In 1999, Amoretti and his friend, Marco De Candia, became the first people to cross the Atlantic in a floating car – after they spent 119 days at sea, travelling the 5,000 kilometers between the Canary Islands and the Caribbean.
“I didn't have a boat but wanted to go on a sailing holiday all the same,” Amoretti tells The Local as he explains why he undertook the dangerous journey.
“Actually, I'm just kidding – it all started with my father.”
His father, Giorgio, was also an adventurer and had already crossed the Sahara in a parachute and taken a floating car from Genoa to Calais.
In 1999, aged 67, he was diagnosed with terminal cancer, and had one dying wish: to cross the Atlantic in a car-boat convoy with his sons.
Giorgio Amoretti gears up to cross the Atlantic with his sons. Photo: Marco Amoretti
And so Giorgio and his three sons set to work building four car-boats on their 10 hectare family farm in La Spezia, Liguria, before taking them to the Port of Las Palmas in the Canary Islands, where they set off on their odyssey.
“Making a car-boat is a simple process,” explains Amoretti. “Just make the cabin water-tight by using welding, resin and expanding waterproof foam.”
By sealing the car off from the water, air remains inside, which keeps the vehicle buoyant.
But the trip began badly – his father's condition suddenly worsened and he had to return home for treatment. His two brothers went home with him, but Marco stayed on with a friend, Marco De Candia, who was in a separate car-boat, determined to realize his father's dream.
For the next 119 days the two friends would remain at sea, inching across the ocean at 50 nautical miles a day in a converted Ford Taunus and Volkswagen Passat.
“It was a strange experience. There are no odours, no colours, just blue and you were constantly baked by the sun and salty air.
“Spending a day in a car is bad enough – but after that amount of time your legs start to seize up.”
During the journey, the pair passed their time jamming the blues on a guitar and harmonica, eating freeze dried food, swimming, fishing and keeping a ship's log.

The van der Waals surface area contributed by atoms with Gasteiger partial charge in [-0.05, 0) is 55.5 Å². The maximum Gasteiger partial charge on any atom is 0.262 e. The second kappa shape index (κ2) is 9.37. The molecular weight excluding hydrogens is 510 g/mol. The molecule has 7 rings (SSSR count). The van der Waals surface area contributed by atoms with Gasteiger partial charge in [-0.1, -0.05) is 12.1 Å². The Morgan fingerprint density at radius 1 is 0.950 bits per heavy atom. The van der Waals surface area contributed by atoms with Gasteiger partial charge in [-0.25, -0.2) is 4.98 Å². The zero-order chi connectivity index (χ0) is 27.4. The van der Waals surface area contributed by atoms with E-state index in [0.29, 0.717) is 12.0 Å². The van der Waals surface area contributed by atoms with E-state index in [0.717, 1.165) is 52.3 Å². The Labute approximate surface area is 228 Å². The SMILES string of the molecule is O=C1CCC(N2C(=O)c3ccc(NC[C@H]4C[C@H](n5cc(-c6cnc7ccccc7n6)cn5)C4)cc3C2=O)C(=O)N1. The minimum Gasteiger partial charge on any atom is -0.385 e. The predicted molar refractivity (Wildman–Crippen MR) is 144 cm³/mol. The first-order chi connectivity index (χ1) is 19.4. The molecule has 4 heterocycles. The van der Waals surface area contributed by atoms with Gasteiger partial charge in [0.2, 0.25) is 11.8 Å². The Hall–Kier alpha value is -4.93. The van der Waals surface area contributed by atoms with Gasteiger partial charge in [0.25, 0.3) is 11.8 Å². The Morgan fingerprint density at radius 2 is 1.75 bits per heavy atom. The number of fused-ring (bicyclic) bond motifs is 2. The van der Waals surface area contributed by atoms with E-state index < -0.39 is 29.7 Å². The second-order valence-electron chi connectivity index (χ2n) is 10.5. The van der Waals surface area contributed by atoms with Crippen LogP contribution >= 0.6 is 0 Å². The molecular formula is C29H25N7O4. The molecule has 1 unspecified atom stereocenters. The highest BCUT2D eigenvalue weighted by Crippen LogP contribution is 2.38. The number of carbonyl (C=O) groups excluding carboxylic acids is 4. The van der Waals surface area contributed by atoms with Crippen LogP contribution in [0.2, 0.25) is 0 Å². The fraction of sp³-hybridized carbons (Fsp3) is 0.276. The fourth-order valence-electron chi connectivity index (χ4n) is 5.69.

The trip was touch and go – they were frequently battered by storms and were pummeled by a typhoon. “We were being tossed around the ocean in this iron box,” Amoretti says, “which tended to attract a lot of lightning.”
The pair survived the inclement weather, but lost contact with the rest of the world for 42 days due to a problem with their satellite phone.
“When we finally called home again, I kept asking about my father…they didn't tell us anything so as not to lower our morale, but just before we arrived in Martinique I found out he had died.”
Arriving in the Antilles on 31st August was a bittersweet moment for Amoretti, who had realized his late farther's dream and become the first man to cross the Atlantic in a car-boat at the same time.
Unfortunately, they were not able to share the success together.
So why has he returned to the car-boat? “It's a bit of a hobby now,” he says. “But I hope that by becoming the first person to circumnavigate Italy in a car – this time a converted Maserati – I can get people interested in making a film about the Atlantic crossing. It's a story that's never been told properly before.”
A cameraman by trade, Amoretti already has hours and hours of footage which he took before, during and after the incredible journey.
He started his bid to cicumnavigate Italy off the coast of Genoa in August, and in late September sailed up the River Tevere in Rome to moor the Maserati for the winter. “I'll time probably it so that I arrive in Venice for the Biennale in May,” he adds.
Following a brief holiday in Rome, he will return to the family farm in La Spezia – the place where his father first instilled in him the spirit of adventure.
“It's just a way of seeing things with a different perspective. The car was meant to be this great symbol of liberty, but it soon became a metal cage that trapped us.
“Put it on the sea and it's freedom all over again.”